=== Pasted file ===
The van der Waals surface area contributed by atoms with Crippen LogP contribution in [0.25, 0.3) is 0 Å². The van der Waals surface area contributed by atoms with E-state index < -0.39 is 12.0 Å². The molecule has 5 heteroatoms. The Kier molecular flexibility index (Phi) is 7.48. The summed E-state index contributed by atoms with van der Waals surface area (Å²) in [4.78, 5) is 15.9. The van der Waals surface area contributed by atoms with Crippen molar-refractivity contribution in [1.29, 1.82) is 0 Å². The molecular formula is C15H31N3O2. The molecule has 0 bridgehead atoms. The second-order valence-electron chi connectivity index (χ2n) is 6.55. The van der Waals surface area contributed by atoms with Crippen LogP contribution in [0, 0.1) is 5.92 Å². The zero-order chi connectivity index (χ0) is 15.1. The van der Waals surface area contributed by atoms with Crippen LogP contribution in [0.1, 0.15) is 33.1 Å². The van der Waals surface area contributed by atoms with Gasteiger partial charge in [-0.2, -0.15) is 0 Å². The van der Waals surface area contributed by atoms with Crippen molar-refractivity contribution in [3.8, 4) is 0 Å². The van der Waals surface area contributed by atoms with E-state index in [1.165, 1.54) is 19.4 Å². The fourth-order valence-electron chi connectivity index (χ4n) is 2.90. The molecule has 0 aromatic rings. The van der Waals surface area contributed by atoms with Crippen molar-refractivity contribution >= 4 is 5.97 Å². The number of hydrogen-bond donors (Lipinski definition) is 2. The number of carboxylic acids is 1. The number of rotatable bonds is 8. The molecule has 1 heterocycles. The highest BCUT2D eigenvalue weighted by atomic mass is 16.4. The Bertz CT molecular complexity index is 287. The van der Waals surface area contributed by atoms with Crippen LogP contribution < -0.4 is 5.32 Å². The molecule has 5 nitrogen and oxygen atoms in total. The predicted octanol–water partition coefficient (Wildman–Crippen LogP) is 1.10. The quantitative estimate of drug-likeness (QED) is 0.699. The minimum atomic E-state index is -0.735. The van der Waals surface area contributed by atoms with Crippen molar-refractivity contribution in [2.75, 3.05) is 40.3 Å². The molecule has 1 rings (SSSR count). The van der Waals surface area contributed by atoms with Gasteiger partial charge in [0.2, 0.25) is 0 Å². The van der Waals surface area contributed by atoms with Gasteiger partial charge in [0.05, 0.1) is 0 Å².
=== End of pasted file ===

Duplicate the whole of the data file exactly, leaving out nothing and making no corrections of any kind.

The van der Waals surface area contributed by atoms with Crippen LogP contribution in [0.25, 0.3) is 0 Å². The van der Waals surface area contributed by atoms with E-state index < -0.39 is 12.0 Å². The molecule has 5 heteroatoms. The Kier molecular flexibility index (Phi) is 7.48. The summed E-state index contributed by atoms with van der Waals surface area (Å²) in [4.78, 5) is 15.9. The van der Waals surface area contributed by atoms with Crippen molar-refractivity contribution in [1.29, 1.82) is 0 Å². The molecular formula is C15H31N3O2. The molecule has 0 bridgehead atoms. The second-order valence-electron chi connectivity index (χ2n) is 6.55. The van der Waals surface area contributed by atoms with Crippen LogP contribution in [0, 0.1) is 5.92 Å². The zero-order chi connectivity index (χ0) is 15.1. The van der Waals surface area contributed by atoms with Crippen LogP contribution in [0.1, 0.15) is 33.1 Å². The van der Waals surface area contributed by atoms with Gasteiger partial charge in [-0.2, -0.15) is 0 Å². The van der Waals surface area contributed by atoms with Crippen molar-refractivity contribution in [3.8, 4) is 0 Å². The van der Waals surface area contributed by atoms with E-state index in [1.165, 1.54) is 19.4 Å². The fourth-order valence-electron chi connectivity index (χ4n) is 2.90. The molecule has 0 aromatic rings. The van der Waals surface area contributed by atoms with Crippen molar-refractivity contribution >= 4 is 5.97 Å². The number of hydrogen-bond donors (Lipinski definition) is 2. The number of carboxylic acids is 1. The number of rotatable bonds is 8. The molecule has 1 heterocycles. The highest BCUT2D eigenvalue weighted by atomic mass is 16.4. The Bertz CT molecular complexity index is 287. The van der Waals surface area contributed by atoms with Crippen LogP contribution < -0.4 is 5.32 Å². The molecule has 5 nitrogen and oxygen atoms in total. The predicted octanol–water partition coefficient (Wildman–Crippen LogP) is 1.10. The quantitative estimate of drug-likeness (QED) is 0.699. The minimum atomic E-state index is -0.735. The van der Waals surface area contributed by atoms with Crippen molar-refractivity contribution in [2.75, 3.05) is 40.3 Å². The molecule has 1 rings (SSSR count). The van der Waals surface area contributed by atoms with Gasteiger partial charge in [0.2, 0.25) is 0 Å². The van der Waals surface area contributed by atoms with Gasteiger partial charge in [0.05, 0.1) is 0 Å².